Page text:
“I got you”: Video shows hero police officer rescuing family from burning house

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The body camera footage, which the Jamestown Police Department posted on their Facebook page, shows 25-year-old police officer Mark Conklin racing through a neighborhood before coming upon the fully engulfed house on Monday July 19th, just after midnight. 

Jamestown Police Department (JPD) Chief Tim Jackson said in a the Facebook Post that officer Conklin was responding to a separate call on Baker Street when he was notified about a possible house fire on William Street.

Despite the fact that officer Conklin called for the Jamestown Fire Department, that did not stop him from jumping into action. 

The video shows officer Conklin assisting some members of the family out of the main floor and getting them to safety.

Officer Conklin can then be heard shouting “I got you, jump jump, I got you”, before catching what appears to be a child in his arms. 

One by one, Conklin helped each member of the family get to safety, and thanks to his heroism, no lives were lost in the fire. 

WANE reported that a woman and a child jumped to safety thanks to officer Conklin. Additionally, he rescued three more victims from the main floor. 

 The Post-Journal reported that the four-year veteran of the JPD, said he had one thought running through his head as he ran up to the burning home that night, “make sure everyone gets out”.

Police Chief Tim Jackson wrote a detailed account in the Facebook post, saying that the fearless action by Conklin was an example of true heroism. 

Jackson wrote:

“I can say that I have seen many examples of heroism over the years by officers. After watching the video of this incident and speaking to others involved, I can say that the actions of Officer Conklin were, to say the least, one of the most outstanding examples of bravery, heroism, and exemplary service I have seen.”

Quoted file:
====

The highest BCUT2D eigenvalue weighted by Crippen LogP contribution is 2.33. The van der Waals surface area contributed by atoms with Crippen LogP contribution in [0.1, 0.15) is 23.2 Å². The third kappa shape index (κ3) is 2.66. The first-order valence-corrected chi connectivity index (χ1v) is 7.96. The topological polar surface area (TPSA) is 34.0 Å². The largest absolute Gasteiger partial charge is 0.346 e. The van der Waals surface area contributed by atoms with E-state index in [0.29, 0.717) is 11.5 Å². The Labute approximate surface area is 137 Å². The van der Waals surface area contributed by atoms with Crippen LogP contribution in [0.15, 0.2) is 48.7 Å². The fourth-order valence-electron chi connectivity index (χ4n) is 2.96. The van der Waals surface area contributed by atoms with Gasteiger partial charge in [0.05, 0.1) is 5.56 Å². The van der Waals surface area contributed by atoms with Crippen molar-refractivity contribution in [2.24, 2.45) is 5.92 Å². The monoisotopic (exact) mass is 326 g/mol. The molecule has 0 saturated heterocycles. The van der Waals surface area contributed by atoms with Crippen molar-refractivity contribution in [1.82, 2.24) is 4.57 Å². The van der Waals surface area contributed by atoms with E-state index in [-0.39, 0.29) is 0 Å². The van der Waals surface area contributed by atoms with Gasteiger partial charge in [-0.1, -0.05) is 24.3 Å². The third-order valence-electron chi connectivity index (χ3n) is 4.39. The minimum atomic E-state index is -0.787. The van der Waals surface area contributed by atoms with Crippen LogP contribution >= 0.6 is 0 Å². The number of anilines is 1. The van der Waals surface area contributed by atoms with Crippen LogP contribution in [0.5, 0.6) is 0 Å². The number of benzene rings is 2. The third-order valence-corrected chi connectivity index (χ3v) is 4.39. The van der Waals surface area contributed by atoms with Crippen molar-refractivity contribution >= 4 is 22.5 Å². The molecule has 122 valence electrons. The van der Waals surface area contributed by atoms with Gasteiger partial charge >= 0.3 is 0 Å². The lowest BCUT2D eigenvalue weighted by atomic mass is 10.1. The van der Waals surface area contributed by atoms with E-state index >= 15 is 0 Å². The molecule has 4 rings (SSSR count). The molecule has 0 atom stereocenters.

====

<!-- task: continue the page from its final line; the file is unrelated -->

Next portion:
Jackson also thanked the Jamestown Fire Department for putting out the flames.

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Make them famous: Georgia officers touted as heroes after saving residents from house fire

July 20, 2021

CHEROKEE COUNTY, GA – Four Canton Police officers are being touted as local heroes after having rescued numerous residents from a house fire back in June, getting several people to safety before firefighters arrived on the scene.

Officials say that the fire broke out at approximately 3:30 a.m. on June 2nd in the Hidden Creek Subdivision in Cherokee County. Reportedly several homes had caught fire by the time Canton Police officers Michael Caplan, Jesse Lee and Domenick Marotta and Sgt. Taylor Lilley arrived on scene of the blaze.

Prior to firefighters arriving, the officers had pulled several people over a fence that were trapped in a backyard during the fire, then went door-to-door to get other residents out of their homes.

St. Lilley and Officer Lee were credited with physically carrying an elderly woman, who couldn’t walk on her own, over to a safe area during the incident.

A statement released by the Canton Police Department referred to the four officers as “brave” in their selfless efforts to get locals to safety during the fire:

“These brave officers continued to go house to house to remove residents who were in danger of being killed by the fire. They acted without concern for themselves in the face of danger as they strived to protect the lives of the residents.”

A total of three homes were destroyed in the fire, with three others having been damaged. All of the officers were honored for their valiance during a city council meeting held on July 15th.

In other recent police rescues, officers in Kentucky were able to quickly recover an abducted 6-year-old girl, thanks largely to observant witnesses that gave police the intel needed to track the suspect down. 

Here’s that previous report from earlier in July. 

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LOUISVILLE, KY – On July 2nd, a 6-year-old girl was reportedly snatched off of her bicycle in broad daylight and placed into a red sedan.